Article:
Oil/ Energy I am very happy for the call in natural gas prices – out at $12 and into oil. When oil was above $100 we lessened positions and that is our saving grace in the past two weeks. We are not bottom feeders and will wait for a turn in the market before reentering drillers or producers.On Friday November 27th, crude oil prices dropped to below $72 and the slide has continued into the weekend, with Brent crude oil at $70.15 as I write this post. Shares of major oil companies traded down on Friday. Our former energy sector holdings are down another between 4% and 11%, including SDRL, which dropped another 8% following Wednesday’s 23% plunge…

Have you avoided these sectors – you would have been better off to follow our advice in 2014 and now you have to decide for 2015.
No one – and I am not being humble here – can project the future with great accuracy but our clients continue to do very well and we offer that experience to you.

Fees : 1 % annual set up and a performance bonus of 20 % – only if we perform.

You can withdraw your funds monthly if you require an income stream.

Alternate Guaranteed Income Payments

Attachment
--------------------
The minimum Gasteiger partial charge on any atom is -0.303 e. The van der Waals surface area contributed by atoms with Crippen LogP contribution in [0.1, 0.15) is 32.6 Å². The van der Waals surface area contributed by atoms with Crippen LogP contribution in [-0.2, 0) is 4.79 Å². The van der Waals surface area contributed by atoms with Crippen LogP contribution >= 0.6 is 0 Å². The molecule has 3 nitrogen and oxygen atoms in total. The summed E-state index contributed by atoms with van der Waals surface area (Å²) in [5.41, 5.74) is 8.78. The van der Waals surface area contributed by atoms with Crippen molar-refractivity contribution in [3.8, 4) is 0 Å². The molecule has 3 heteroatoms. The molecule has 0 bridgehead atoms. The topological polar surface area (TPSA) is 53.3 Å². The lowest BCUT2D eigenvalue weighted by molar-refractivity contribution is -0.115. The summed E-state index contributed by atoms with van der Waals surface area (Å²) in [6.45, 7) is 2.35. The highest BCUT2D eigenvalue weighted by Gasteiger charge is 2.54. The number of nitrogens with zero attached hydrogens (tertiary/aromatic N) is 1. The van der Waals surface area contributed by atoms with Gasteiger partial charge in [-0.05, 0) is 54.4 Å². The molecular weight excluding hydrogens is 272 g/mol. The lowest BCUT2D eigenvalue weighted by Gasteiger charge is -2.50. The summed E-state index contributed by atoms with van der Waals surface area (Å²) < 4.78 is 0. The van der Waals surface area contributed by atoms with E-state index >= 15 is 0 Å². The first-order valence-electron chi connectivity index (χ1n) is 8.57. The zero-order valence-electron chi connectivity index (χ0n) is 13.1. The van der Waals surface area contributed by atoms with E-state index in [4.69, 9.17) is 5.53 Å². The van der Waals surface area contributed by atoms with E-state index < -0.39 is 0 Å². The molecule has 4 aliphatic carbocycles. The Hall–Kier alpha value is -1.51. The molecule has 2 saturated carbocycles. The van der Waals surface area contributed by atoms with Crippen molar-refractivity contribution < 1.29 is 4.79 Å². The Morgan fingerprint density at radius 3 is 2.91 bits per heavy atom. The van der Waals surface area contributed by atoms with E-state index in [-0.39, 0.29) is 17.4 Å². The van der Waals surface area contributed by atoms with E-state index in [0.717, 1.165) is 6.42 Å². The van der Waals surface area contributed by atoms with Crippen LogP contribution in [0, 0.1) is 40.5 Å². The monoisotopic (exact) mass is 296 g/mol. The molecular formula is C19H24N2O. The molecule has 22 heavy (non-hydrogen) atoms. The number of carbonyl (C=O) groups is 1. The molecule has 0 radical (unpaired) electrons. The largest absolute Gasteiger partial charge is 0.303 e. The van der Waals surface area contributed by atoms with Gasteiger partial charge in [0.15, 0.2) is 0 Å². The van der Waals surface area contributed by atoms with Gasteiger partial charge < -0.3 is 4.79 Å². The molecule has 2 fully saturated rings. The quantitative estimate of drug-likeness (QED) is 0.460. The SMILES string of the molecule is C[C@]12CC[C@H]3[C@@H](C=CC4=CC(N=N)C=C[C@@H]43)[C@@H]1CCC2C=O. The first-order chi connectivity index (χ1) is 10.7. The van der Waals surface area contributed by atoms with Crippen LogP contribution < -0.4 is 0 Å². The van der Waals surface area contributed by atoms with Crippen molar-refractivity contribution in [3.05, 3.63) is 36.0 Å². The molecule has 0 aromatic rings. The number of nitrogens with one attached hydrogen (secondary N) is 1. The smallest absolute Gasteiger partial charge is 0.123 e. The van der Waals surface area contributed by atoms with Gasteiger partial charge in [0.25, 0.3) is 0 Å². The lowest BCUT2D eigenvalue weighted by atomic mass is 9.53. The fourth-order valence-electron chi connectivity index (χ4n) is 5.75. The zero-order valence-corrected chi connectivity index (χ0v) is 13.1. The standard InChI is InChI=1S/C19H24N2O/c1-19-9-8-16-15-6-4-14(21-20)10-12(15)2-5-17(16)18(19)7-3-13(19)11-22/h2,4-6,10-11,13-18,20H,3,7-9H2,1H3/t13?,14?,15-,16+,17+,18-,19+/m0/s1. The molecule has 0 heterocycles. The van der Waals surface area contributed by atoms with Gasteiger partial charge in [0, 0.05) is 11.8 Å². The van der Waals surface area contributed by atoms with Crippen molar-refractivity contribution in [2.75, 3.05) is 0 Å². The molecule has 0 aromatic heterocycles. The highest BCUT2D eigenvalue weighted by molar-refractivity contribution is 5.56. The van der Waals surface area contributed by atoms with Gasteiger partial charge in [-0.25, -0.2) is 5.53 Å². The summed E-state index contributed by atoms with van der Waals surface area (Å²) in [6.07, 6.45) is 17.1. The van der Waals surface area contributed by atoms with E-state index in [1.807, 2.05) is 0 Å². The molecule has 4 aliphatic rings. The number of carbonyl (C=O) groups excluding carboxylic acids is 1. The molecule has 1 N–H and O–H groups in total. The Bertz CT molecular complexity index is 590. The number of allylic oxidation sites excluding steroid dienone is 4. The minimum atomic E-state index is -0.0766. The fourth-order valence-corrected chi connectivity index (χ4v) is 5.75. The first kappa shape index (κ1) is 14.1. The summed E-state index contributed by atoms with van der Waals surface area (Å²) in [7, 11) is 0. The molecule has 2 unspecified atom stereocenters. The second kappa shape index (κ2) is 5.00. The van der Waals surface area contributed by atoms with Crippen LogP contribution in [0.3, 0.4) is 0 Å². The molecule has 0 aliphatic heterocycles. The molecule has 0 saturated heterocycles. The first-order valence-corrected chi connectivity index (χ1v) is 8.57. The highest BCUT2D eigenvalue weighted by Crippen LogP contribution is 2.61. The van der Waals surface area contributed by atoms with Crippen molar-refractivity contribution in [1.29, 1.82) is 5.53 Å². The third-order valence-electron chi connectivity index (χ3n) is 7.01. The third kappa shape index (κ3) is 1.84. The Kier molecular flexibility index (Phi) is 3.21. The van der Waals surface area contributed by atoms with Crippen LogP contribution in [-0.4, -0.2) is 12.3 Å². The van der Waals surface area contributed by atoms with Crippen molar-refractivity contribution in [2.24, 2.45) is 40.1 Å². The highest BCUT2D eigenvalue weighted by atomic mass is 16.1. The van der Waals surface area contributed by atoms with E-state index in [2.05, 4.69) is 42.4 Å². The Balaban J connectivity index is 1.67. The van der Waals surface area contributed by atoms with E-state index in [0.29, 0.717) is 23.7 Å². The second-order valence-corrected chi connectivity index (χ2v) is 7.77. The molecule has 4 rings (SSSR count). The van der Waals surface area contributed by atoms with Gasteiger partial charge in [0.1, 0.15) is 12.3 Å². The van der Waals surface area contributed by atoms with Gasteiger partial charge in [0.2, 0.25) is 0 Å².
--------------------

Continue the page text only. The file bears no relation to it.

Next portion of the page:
Private client funds Minimum $10,000 Maximum Loan $500,000

Our client is seeking funds to expand their tanker fleet .

Interest 12 % compounded – paid 1% per month

Floating charge of the full $500,000 against the fleet – valued at  more than $ 1 M


Contact information:

To learn more about portfolio management ,asset protection, trusts ,offshore company formation and structure for your business interests (at no cost or obligation)


jackabass@gmail.com OR

info@jackbassteam.com  OR

Call Jack direct at 604-858-3202

10:00 – 4:00 Monday to Friday Pacific Time ( same time zone as Los Angeles).

Similar to wise buying decisions, exiting certain underperformers at the right time helps maximize portfolio returns. Selling off losers can be difficult, but if both the share price and estimates are falling, it could be time to get rid of the security before more losses hit your portfolio.

Tax website  Http://www.youroffshoremoney.com

ARCH Coal – Jim CRAMER says ” boo”

Yes Halloween is past but it’s never to late to scare you off coal .